© Wine Institute | Consumers in blue states may order wine from beyond the state's borders; direct shipping to consumers is prohibited in states colored burgundy (correct at October, 2013)

Indeed, this crazy patchwork quilt of laws means you can’t buy alcohol on Sunday in some states, yet in others alcohol is served 24 hours a day, seven days a week. And if you’re in South Carolina on election day, tough luck – it’ll be an alcohol-free day.

The Distilled Spirits Council of the United States (DISCUS) is irritated by the continuing hangover from Prohibition. "Over the past eight decades, there has been tremendous modernization within the industry. However, some Prohibition legacies still remain, inconveniencing consumers and impeding economic growth," says DISCUS president Peter Cressy.

He adds: "While the government originally envisioned Prohibition to be a 'noble experiment in social engineering,' the effort completely failed to deliver its promised benefits and actually made things much worse."

Prohibition wine facts

  • Beaulieu Vineyard in Napa Valley increased its wine business fourfold during Prohibition by providing wine to the Catholic Church in San Francisco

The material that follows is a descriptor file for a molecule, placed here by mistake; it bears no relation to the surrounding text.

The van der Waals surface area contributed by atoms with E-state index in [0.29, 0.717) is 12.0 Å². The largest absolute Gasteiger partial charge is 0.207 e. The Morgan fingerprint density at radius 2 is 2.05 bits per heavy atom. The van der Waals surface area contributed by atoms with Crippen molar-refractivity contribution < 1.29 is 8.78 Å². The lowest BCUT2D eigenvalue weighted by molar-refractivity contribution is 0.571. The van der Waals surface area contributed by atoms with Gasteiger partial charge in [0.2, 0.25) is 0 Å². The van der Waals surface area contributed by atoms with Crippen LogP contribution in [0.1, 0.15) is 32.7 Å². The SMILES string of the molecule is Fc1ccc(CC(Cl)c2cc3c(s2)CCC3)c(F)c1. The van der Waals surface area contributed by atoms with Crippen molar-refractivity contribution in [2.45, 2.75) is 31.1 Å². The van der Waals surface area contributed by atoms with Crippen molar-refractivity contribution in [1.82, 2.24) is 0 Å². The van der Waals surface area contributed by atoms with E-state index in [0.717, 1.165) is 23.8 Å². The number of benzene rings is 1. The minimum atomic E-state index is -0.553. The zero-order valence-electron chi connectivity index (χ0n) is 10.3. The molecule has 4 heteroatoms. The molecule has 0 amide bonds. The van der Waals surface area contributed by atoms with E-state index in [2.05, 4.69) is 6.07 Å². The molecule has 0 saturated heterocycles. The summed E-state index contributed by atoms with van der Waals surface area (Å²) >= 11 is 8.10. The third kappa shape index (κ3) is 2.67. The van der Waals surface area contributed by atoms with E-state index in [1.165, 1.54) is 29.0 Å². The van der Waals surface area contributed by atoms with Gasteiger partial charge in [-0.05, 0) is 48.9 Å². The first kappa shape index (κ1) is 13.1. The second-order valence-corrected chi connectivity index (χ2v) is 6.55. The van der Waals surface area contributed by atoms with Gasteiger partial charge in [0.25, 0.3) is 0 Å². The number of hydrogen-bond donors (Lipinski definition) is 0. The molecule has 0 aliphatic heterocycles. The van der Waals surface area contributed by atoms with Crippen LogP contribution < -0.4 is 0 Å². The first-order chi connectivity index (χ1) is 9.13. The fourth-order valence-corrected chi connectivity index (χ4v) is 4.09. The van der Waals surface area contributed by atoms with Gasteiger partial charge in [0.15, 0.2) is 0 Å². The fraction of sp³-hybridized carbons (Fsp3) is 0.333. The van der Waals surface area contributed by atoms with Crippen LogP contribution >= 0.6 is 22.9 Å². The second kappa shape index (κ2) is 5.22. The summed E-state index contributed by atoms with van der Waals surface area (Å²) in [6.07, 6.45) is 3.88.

• Concannon Vineyard also went into sacramental wines. Following the repeal of Prohibition in 1933, the Concannons put up a circus tent on the winery's front lawn and hired 100 men to help with bottling and labeling.
  • In 1922, there were 917 licensed wineries – a figure that would not be surpassed until 1980. By the end of Prohibition, there were just 268. Today, the United States has 8,806 wineries, according to the Wine Institute’s latest figures.
  • Four months before Repeal Day, federal Prohibition director Alfred Vernon Dalrymple admitted defeat, according to TIME. Despite spending years chasing bootleggers, he declared: "There's no use to kid ourselves and there isn't any use in delaying the start of liquor manufacture." The end was near.


Related story:

The Best States For Wine Lovers

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  • Comments

    Rick Schofield wrote:
    05-Dec-2013 at 16:08:20 (GMT)